Acetone bodies; Ketones - serum; Nitroprusside test; Ketone bodies - serum; Ketones - blood; Ketoacidosis - ketones blood test; Diabetes - ketones test; Acidosis - ketones test
A ketone blood test measures the amount of ketones in the blood.
Ketones can also be measured with a urine test.
A blood sample is needed.
No preparation is needed.
When the needle is inserted to draw blood, some people feel slight pain. Others feel a prick or stinging. Afterward, there may be some throbbing or a slight bruise. This soon goes away.
Ketones are substances produced in the liver when fat cells break down in the blood. This test is used to diagnose ketoacidosis. This is a life-threatening problem that affects people who:
A normal test result is negative. This means there are no ketones in the blood.
Normal value ranges may vary slightly among different laboratories. Some labs use different measurements or test different samples. Talk to your health care provider about the meaning of your specific test results.
A test result is positive if ketones are found in the blood. This may indicate:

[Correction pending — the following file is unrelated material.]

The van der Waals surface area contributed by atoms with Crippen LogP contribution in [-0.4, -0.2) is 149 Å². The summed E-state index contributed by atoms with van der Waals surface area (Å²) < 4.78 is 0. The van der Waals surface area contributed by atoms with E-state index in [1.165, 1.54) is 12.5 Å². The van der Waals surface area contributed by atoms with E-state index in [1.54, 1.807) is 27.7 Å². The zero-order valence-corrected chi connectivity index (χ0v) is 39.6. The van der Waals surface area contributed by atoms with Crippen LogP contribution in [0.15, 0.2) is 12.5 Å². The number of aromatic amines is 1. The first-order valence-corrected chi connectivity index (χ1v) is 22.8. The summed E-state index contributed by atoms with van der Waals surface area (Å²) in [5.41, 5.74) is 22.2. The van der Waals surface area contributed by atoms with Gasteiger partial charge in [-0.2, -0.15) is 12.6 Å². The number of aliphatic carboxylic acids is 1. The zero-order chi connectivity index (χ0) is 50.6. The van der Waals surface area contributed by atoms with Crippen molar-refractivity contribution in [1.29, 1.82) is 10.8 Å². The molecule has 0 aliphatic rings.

Other reasons ketones are found in the blood include:
There is little risk in having your blood taken. Veins and arteries vary in size from one person to another and from one side of the body to the other. Drawing blood from some people may be more difficult than from others.
Other risks associated with having blood drawn are slight, but may include:
Crandall JP, Shamoon H. Diabetes mellitus. In: Goldman L, Schafer AI, eds. Goldman-Cecil Medicine. 26th ed. Philadelphia, PA: Elsevier; 2020:chap 216.
Chernecky CC, Berger BJ. Ketone bodies. In: Chernecky CC, Berger BJ, eds. Laboratory Tests and Diagnostic Procedures. 6th ed. St Louis, MO: Elsevier; 2013:693.
Mojica A, Weinstock RS. Carbohydrates. In: McPherson RA, Pincus MR, eds. Henry's Clinical Diagnosis and Management by Laboratory Methods. 24th ed. Philadelphia, PA: Elsevier; 2022:chap 17.BACK TO TOP
Review Date: 1/24/2021
Reviewed By: David C. Dugdale, III, MD, Professor of Medicine, Division of General Medicine, Department of Medicine, University of Washington School of Medicine, Seattle, WA. Also reviewed by David Zieve, MD, MHA, Medical Director, Brenda Conaway, Editorial Director, and the A.D.A.M. Editorial team.
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